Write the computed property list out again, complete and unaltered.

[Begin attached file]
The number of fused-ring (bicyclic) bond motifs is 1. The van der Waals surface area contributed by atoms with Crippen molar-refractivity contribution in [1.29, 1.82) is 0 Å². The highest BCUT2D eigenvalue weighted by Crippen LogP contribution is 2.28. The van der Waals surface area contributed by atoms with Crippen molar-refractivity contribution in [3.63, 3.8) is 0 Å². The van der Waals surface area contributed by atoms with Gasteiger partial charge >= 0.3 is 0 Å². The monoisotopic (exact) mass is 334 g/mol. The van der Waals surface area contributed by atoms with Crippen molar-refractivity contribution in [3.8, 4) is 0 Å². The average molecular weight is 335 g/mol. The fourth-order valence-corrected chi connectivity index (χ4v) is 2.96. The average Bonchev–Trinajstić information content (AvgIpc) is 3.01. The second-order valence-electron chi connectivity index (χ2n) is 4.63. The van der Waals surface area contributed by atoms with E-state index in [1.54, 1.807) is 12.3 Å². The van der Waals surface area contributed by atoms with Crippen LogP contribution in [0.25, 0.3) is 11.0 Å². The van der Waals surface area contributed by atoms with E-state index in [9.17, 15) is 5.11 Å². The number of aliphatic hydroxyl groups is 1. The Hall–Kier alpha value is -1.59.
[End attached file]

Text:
The number of fused-ring (bicyclic) bond motifs is 1. The van der Waals surface area contributed by atoms with Crippen molar-refractivity contribution in [1.29, 1.82) is 0 Å². The highest BCUT2D eigenvalue weighted by Crippen LogP contribution is 2.28. The van der Waals surface area contributed by atoms with Crippen molar-refractivity contribution in [3.63, 3.8) is 0 Å². The van der Waals surface area contributed by atoms with Gasteiger partial charge >= 0.3 is 0 Å². The monoisotopic (exact) mass is 334 g/mol. The van der Waals surface area contributed by atoms with Crippen molar-refractivity contribution in [3.8, 4) is 0 Å². The average molecular weight is 335 g/mol. The fourth-order valence-corrected chi connectivity index (χ4v) is 2.96. The average Bonchev–Trinajstić information content (AvgIpc) is 3.01. The second-order valence-electron chi connectivity index (χ2n) is 4.63. The van der Waals surface area contributed by atoms with E-state index in [1.54, 1.807) is 12.3 Å². The van der Waals surface area contributed by atoms with Crippen LogP contribution in [0.25, 0.3) is 11.0 Å². The van der Waals surface area contributed by atoms with E-state index in [9.17, 15) is 5.11 Å². The number of aliphatic hydroxyl groups is 1. The Hall–Kier alpha value is -1.59.